By Marsha Collier

If you’re just starting out on eBay, chances are you like to shop and you also collect items that interest you. You’ll find out early in your eBay adventures that a lot of people online know as much about collecting as they do about bidding — and some are serious contenders.

Understanding eBay’s grading terms

One of the keys to establishing value is knowing an item’s condition, typically referred to as an item’s grade. The following table lists the most common grading categories that collectors use. The information in this table is used with permission from (and appreciation to) Lee Bernstein.

eBay’s Grading Terms
Category (Also Known As) What It Means Example
Mint (M, Fine, Mint-In-Box [MIB], 10) A never-used collectible in perfect condition with complete packaging (including instructions, original attachments, tags, and so on) identical to how it appeared on the shelf in the original box. Grandma got a soup tureen as a wedding present, never opened it, and stuck it in her closet for the next 50 years.
Near Mint (NM, Near Fine, Like-New, 9) The collectible is perfect but no longer has the original packaging or the original packaging is less than perfect. Possibly used but must appear to be new. Grandma used the soup tureen on her 25th anniversary, washed it gently, and then put it back in the closet.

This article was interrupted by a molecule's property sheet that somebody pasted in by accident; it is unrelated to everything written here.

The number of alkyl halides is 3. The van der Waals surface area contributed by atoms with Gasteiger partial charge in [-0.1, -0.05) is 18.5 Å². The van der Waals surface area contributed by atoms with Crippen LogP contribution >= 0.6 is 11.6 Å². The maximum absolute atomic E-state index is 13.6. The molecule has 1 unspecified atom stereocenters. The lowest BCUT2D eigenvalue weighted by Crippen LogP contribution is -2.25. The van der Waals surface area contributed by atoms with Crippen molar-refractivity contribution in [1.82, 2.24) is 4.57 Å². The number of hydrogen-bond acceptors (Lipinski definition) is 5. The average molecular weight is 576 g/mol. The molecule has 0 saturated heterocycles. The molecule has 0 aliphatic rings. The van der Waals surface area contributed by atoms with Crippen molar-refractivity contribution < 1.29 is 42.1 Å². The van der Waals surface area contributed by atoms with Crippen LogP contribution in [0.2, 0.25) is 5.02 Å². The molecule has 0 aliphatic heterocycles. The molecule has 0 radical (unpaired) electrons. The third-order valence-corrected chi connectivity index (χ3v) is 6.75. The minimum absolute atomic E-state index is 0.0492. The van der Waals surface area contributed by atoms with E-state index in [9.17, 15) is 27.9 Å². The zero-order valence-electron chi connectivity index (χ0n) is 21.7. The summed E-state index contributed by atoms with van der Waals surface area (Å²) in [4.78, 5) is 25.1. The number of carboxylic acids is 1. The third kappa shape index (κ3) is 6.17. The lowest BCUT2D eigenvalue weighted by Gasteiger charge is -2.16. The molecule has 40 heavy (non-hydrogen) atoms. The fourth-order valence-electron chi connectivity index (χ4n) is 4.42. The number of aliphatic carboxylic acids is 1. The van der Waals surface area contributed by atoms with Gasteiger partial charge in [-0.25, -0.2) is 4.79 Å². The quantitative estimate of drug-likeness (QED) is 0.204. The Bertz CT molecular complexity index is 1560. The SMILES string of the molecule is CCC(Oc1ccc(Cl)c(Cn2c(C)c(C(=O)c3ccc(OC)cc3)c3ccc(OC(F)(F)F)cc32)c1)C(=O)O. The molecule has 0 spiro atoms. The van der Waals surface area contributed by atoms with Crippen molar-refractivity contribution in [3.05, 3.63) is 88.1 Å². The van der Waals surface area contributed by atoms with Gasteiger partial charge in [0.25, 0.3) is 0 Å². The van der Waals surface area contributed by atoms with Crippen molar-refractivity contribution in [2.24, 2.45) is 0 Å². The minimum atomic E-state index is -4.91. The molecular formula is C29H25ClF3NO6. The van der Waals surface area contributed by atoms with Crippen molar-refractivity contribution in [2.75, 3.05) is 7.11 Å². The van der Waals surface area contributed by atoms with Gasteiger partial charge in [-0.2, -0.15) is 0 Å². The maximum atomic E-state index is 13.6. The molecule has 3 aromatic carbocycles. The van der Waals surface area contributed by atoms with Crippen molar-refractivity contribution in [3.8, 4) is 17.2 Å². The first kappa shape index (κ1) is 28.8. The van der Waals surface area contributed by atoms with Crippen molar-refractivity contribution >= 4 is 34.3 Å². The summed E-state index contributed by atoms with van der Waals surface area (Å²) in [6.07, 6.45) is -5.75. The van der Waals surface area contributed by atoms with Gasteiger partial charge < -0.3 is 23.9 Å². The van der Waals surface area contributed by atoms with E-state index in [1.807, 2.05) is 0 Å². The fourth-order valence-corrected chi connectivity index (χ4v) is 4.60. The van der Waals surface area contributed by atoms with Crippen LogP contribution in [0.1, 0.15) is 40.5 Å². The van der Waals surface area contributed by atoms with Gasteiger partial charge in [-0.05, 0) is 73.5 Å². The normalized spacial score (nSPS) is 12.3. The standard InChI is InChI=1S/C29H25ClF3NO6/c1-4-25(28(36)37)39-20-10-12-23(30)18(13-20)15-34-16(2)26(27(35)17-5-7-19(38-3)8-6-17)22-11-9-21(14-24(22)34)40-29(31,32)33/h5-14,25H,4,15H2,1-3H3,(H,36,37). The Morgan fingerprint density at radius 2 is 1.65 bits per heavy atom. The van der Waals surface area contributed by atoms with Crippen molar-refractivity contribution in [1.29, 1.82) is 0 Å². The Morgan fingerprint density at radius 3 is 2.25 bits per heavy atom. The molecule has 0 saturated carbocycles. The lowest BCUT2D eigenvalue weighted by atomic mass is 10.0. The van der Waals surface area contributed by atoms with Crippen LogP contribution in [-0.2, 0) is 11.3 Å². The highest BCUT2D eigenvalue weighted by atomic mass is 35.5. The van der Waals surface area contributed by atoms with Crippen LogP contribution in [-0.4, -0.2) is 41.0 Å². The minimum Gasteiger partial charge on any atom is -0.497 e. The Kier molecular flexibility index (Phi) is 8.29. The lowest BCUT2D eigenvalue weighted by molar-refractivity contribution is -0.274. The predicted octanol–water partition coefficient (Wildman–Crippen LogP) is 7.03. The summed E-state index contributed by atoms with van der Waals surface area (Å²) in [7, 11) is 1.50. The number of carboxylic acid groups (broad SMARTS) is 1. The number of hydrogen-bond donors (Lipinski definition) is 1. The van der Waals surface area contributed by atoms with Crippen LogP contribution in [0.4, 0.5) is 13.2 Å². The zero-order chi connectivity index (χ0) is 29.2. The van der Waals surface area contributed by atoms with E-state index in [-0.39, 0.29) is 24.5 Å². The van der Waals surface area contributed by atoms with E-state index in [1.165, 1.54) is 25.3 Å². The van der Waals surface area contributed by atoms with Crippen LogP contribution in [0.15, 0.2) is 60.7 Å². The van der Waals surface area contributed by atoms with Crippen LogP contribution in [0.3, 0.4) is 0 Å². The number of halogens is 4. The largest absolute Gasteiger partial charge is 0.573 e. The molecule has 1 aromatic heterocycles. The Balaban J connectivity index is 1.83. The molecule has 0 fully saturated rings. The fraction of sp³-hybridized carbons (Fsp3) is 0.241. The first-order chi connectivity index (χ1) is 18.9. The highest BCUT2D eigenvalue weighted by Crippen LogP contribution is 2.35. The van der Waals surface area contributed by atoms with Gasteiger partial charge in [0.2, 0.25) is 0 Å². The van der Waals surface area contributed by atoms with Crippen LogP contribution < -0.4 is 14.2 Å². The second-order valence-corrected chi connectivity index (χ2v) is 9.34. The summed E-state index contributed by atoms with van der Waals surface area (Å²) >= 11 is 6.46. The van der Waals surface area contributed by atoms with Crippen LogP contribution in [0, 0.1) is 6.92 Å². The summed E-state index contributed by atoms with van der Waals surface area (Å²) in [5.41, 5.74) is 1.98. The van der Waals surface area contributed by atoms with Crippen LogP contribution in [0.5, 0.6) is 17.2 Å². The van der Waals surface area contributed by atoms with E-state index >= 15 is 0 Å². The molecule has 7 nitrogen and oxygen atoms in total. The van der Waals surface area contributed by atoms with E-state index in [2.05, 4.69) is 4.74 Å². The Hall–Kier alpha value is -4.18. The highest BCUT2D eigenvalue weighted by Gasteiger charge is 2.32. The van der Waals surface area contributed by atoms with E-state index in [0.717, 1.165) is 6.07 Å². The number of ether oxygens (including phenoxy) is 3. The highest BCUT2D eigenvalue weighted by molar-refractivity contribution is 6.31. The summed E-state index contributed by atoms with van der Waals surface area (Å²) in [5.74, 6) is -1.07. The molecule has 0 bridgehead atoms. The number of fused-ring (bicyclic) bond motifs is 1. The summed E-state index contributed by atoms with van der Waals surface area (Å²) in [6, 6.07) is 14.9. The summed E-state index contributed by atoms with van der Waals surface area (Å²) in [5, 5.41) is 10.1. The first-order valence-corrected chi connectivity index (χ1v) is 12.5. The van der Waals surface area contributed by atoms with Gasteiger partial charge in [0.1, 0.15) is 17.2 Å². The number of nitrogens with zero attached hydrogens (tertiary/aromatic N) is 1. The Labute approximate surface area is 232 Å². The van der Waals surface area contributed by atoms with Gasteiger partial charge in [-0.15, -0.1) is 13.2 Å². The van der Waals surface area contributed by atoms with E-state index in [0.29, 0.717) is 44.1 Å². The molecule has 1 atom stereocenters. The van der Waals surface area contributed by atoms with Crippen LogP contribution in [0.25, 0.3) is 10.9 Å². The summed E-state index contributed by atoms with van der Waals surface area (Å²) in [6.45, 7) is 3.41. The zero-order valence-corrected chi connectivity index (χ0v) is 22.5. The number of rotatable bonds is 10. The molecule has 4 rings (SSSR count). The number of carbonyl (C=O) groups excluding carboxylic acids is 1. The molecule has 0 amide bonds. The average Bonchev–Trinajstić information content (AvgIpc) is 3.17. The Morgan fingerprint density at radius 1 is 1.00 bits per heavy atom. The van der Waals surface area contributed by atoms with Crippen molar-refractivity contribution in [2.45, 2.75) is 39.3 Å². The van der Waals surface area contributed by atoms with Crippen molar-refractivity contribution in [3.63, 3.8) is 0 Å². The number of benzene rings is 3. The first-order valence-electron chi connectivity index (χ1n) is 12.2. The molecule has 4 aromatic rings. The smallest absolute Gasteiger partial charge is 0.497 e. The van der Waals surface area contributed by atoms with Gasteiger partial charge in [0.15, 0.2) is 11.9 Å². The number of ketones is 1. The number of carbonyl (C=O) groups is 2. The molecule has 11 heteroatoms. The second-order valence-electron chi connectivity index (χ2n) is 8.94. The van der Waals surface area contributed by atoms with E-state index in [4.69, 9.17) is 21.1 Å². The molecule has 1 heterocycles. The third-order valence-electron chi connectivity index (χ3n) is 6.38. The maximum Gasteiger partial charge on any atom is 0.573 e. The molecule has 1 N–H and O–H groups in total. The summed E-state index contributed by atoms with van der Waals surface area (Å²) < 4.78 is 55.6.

Excellent (EX, 8) Used, but barely. Excellent is just a small step under Near Mint, and many sellers mistakenly interchange the two, but Excellent can have very minor signs of wear. The wear must be a normal, desirable part of aging or so minor that it’s barely noticeable and visible only upon close inspection. Damage of any sort is not “very minor.” Wear or minor, normal factory flaws should be noted. (Factory flaws are small blemishes common at the time of manufacture — a tiny air bubble under paint, for example.) Grandma liked to ring in the New Year with a cup of soup for everyone.
Very Good (VG, 7) Looks very good but has defects, such as a minor chip or light color fading. If you weren’t looking for it, you might miss that Grandma’s tureen survived the ’64 earthquake, as well as Uncle Bob’s infamous ladle episode.
Good (G, 6) Used with defects. More than a small amount of color loss, chips, cracks, tears, dents, abrasions, missing parts, and so on. Grandma had the ladies in the neighborhood over for soup and bingo every month.
Poor (P or G-, 5) Barely collectible, if at all. Severe damage or heavy use. Beyond repair. Grandma ran a soup kitchen.

Grading is subjective. Mint to one person may be Very Good to another. Always ask a seller to define the meaning of the terms used. Also, be aware that many amateur sellers may not really know the different definitions of grading and may arbitrarily add Mint or Excellent to their item descriptions. This is where telling the story is better with many pictures accompanying the description.

How can you compete? Well, in addition to having a well-planned bidding strategy, knowing your stuff gives you a winning edge.